Normally official holidays aren’t something you are really aware of. When living in my hometown there were always those holidays who were only marked in the calender and the federal ones who meant a day off school. In this part of Germany, the 1st of November is a federal holiday, so of course Halloween was celebrated every single year since the 5th grade.
Meanwhile I have moved to another country and to a protestant part of it. That means the 1st of november is a working day as every other day (except for the fact that all the people from catholic regions of Switzerland go shopping in Berne, so it is very crowded).
For that reason a dear friend of mine had to plan her Halloween Party on Saturday, so please forgive that slightly belated costume post.
As you can imagine, the last weeks weren’t the perfect time to prepare a perfect costume out of nothing, so I went for something already proved and tested.
My grandmother, born in 1933, became a nurse after she had finished school. I don’t know exactly when she started her apprenticeship, but it must have been somewhen around 1950. What I can say fore sure is that she quit her job in 1965 when my father was born and she has been a stay-at-home-mum ever since, being at the age of 80 today.
This is my grandma in 1953:
A few years ago she told me, that she still had her nurse’s uniforms in the basement. I was very exited and asked her to show it to me. In an old wardrobe she kept multiple of her dresses, aprons and other stuff. I was so very happy (also because my family isn’t very rich or aware of tradition and has only very few family heirlooms and souvenirs) and she asked if I wanted to have one of them. She gave me a dress, an apron, a cap, a surgical gown and even a matching brooch (well yes, the enamel is broken, I think she kept the intact one).
The cap was a bit of a challenge, because she didn’t remember how it had to be folded. Looking at some photos at the internet and with a lot of trial-and-error experience I figured out something that could be at least a possibility of how it was worn, though I am still not sure if this is the right way.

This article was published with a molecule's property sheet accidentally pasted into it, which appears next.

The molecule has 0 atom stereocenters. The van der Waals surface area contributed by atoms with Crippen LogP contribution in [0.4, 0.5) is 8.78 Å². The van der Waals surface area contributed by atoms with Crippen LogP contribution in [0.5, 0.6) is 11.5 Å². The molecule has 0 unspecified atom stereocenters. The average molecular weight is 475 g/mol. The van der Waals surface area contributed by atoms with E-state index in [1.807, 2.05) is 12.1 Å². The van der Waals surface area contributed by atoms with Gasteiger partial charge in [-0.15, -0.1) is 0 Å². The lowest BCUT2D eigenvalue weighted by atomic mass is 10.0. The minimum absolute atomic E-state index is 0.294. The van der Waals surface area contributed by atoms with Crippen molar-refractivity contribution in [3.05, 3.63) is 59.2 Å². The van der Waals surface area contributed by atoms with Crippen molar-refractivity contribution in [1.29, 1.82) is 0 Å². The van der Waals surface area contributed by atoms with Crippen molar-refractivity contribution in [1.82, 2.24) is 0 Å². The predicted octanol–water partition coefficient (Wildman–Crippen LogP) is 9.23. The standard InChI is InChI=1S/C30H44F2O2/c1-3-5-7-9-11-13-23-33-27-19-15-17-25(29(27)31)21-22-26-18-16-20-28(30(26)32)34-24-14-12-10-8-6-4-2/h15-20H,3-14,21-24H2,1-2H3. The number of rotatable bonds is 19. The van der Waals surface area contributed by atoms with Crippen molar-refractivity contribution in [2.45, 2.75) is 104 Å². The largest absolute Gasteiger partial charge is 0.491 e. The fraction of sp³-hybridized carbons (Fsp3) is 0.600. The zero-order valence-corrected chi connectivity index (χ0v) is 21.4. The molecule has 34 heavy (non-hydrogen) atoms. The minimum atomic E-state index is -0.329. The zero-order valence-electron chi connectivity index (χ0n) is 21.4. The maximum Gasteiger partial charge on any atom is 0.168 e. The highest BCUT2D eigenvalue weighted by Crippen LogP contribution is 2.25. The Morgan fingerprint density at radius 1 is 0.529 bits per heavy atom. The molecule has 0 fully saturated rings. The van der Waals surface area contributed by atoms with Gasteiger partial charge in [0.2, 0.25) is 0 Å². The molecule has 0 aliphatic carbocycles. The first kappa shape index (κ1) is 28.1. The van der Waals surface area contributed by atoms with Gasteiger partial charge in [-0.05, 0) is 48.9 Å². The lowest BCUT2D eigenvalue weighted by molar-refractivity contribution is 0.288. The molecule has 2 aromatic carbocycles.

So, if you ever come across something that looks like a gigantic single layer slip, it is a nurse’s cap. It is starched very heavily, I didn’t dare to wash it until today because I am sure I will never be able to starch it as the hospital’s laundry did.
The first thing you’ll need is something called nurse’s pins. I didn’t even know that they existed (having had always assumed that those caps had been pinned with standard pins) until a client of the haberdashery shop I used to work in asked for them (of course, we didn’t have them). But when I found a little box of white-headed pins in a sewing basket I bought on a flea market, I knew immediately what I had found. They are a little longer and stronger as standard pins and, as already meantioned, come only in white.
First thing to do is fold the double-layered part of the cap back.
Pin the ends together to form a circle.
Pin the flap over the ends as shown. You can change the size by reducing or enlarging the overlap of the two ends and of the flap.
And voilà, your cap!
And here is the complete costume:
Somebody at the party asked me if it was on purpose that I wore my apron inside out. But I didn’t. It has one pocket for the right hand on each side, so if it get’s dirty you can turn it around. For someone standing left from me it looks as if my pocket was on the wrong side of the apron.
Me trying to make an ugly halloween-y face. And on the inside you can see a 50 year old (blood?) stain the laundry didn’t manage to eliminate.
I was accompanied by my boyfriend, wearing some giant plastic screws on his head as a costume (he hates costumes, that was all I managed to convince him of) and lots of homemade cookies (these are only the few we kept for ourselves):
I hope you had a nice weekend and a happy Halloween,
see you soon, love,